As we follow Vila-Matas through his time in Kassel, his mood changes from joyous in the mornings and dark and drained in the evenings to a fully joyous state. The vivid descriptions and his shift in moods, due to simple things like a walk, or the catch of the breeze on his neck, or observing a pile of compost installed as art, immerse the reader in his world. You become a traveller with the writer, as I recently debated on Twitter, this is a book which demands to be read in open spaces, in unexplored spaces, in new realms, and you cannot help but be pulled by the writer’s magnetism into a different space yourself.  As our writer becomes one with Kassel, he ends up with a conundrum; “to get out of Europe I would have to get out of the forest, but to get out of the forest I’d have to get out of Europe”, although a citizen of Europe he’s trapped.
His engagement also includes a lecture booking, a talk to no-one, so besides grappling with the concept of turning up to a Chinese restaurant everyday to write and be observed, he also juggles the concept of having to give a lecture, to nobody, but about what?
This is another wonderful celebration of the written word by Vila-Matas, where the lines between fiction, realism and avant-garde are constantly blurred, where fantasy and reality are presented to alter the reader’s moods. A writer where you could simply explore all the links to other writers and be kept busy for years on end, homage to literature and the art of writing:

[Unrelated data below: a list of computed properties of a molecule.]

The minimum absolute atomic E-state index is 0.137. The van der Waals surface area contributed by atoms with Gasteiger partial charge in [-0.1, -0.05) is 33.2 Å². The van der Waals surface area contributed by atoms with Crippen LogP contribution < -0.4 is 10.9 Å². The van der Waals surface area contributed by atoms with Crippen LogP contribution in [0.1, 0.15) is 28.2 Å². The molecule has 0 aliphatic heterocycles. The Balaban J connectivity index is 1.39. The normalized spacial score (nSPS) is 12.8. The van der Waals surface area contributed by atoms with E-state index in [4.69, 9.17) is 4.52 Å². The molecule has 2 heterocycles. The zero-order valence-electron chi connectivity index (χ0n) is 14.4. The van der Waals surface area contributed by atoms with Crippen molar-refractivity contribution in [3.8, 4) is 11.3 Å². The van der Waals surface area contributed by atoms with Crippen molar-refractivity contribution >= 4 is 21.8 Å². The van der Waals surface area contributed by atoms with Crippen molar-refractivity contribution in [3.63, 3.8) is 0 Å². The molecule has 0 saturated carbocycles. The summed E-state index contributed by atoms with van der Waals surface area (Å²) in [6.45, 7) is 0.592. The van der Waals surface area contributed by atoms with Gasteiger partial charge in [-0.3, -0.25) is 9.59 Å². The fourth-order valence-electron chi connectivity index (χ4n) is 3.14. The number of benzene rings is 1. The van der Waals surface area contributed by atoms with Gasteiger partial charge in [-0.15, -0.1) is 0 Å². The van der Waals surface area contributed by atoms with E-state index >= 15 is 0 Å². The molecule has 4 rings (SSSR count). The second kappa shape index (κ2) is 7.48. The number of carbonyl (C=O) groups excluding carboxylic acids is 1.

I remembered Chesterton said that there was one thing that gave radiance to everything. It was the idea of something around the corner. Perhaps it is this desire for something more that propels us to seek the new, to believe something exists that can still be distinct, unseen, special, something different, around the most unexpected corner; that’s what some of us have spent our whole lives wanting to be avant-garde, because it is our way of believing that in the world, or maybe beyond it, out beyond the poor world, there might be something we’ve never seen before. And because of this, some of us reject the repetition of what has been done before; we hate them telling us the same as always, trying to make us know things all over again that we know so much about already; we loath the realist and the rustic, or the rustic and the realist, who think the task of the writer is to reproduce, copy, imitate reality, as if in its chaotic evolution, it monstrous complexity, reality could be capture and narrated. We are amazed by writers who believe that the more empirical and prosaic they are, the closer they get to the truth, when in fact the more details you pile up, the further that takes you away from reality; we curse those who prefer to ignore risk, just because they are afraid of loneliness and getting it wrong; we scorn those who don’t understand that the greatness of a writer lies in his promise, guaranteed in advance, of failure; we love those who swear that art lies solely in this attempt.
In my mind a certain contender of the new Man Booker International Prize and the US based Best Translated Book Award.